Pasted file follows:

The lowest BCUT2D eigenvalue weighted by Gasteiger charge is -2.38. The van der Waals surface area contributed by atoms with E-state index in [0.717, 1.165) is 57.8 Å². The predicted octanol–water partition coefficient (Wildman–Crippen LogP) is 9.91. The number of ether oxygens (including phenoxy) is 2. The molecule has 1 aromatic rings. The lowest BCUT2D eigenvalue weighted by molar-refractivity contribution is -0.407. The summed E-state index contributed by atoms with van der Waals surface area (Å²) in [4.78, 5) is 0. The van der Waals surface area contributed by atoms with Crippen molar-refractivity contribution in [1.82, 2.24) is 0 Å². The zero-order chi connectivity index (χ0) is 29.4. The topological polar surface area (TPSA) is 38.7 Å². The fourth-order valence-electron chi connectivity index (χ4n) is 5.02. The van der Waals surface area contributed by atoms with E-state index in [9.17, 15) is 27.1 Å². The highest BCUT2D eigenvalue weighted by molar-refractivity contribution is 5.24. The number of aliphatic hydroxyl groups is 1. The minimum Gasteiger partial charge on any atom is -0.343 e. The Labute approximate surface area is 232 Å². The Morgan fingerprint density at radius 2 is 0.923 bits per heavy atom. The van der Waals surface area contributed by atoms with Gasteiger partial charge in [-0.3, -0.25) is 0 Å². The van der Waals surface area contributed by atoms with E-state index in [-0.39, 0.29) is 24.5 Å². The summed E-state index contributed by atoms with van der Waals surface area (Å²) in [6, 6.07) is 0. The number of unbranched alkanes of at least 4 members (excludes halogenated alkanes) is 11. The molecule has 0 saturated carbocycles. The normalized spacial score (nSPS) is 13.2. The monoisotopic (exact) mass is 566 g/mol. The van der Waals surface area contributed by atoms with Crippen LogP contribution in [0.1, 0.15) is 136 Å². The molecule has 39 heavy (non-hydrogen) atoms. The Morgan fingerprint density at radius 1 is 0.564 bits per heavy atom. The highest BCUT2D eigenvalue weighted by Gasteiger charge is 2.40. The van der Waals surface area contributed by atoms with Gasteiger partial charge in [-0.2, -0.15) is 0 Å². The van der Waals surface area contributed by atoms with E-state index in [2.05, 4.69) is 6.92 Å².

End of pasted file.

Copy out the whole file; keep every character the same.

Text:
The lowest BCUT2D eigenvalue weighted by Gasteiger charge is -2.38. The van der Waals surface area contributed by atoms with E-state index in [0.717, 1.165) is 57.8 Å². The predicted octanol–water partition coefficient (Wildman–Crippen LogP) is 9.91. The number of ether oxygens (including phenoxy) is 2. The molecule has 1 aromatic rings. The lowest BCUT2D eigenvalue weighted by molar-refractivity contribution is -0.407. The summed E-state index contributed by atoms with van der Waals surface area (Å²) in [4.78, 5) is 0. The van der Waals surface area contributed by atoms with Crippen molar-refractivity contribution in [1.82, 2.24) is 0 Å². The zero-order chi connectivity index (χ0) is 29.4. The topological polar surface area (TPSA) is 38.7 Å². The fourth-order valence-electron chi connectivity index (χ4n) is 5.02. The van der Waals surface area contributed by atoms with E-state index in [9.17, 15) is 27.1 Å². The highest BCUT2D eigenvalue weighted by molar-refractivity contribution is 5.24. The number of aliphatic hydroxyl groups is 1. The minimum Gasteiger partial charge on any atom is -0.343 e. The Labute approximate surface area is 232 Å². The Morgan fingerprint density at radius 2 is 0.923 bits per heavy atom. The van der Waals surface area contributed by atoms with Gasteiger partial charge in [-0.3, -0.25) is 0 Å². The van der Waals surface area contributed by atoms with E-state index in [-0.39, 0.29) is 24.5 Å². The summed E-state index contributed by atoms with van der Waals surface area (Å²) in [6, 6.07) is 0. The number of unbranched alkanes of at least 4 members (excludes halogenated alkanes) is 11. The molecule has 0 saturated carbocycles. The normalized spacial score (nSPS) is 13.2. The monoisotopic (exact) mass is 566 g/mol. The van der Waals surface area contributed by atoms with Crippen LogP contribution in [0.1, 0.15) is 136 Å². The molecule has 39 heavy (non-hydrogen) atoms. The Morgan fingerprint density at radius 1 is 0.564 bits per heavy atom. The highest BCUT2D eigenvalue weighted by Gasteiger charge is 2.40. The van der Waals surface area contributed by atoms with Gasteiger partial charge in [-0.2, -0.15) is 0 Å². The van der Waals surface area contributed by atoms with E-state index in [2.05, 4.69) is 6.92 Å².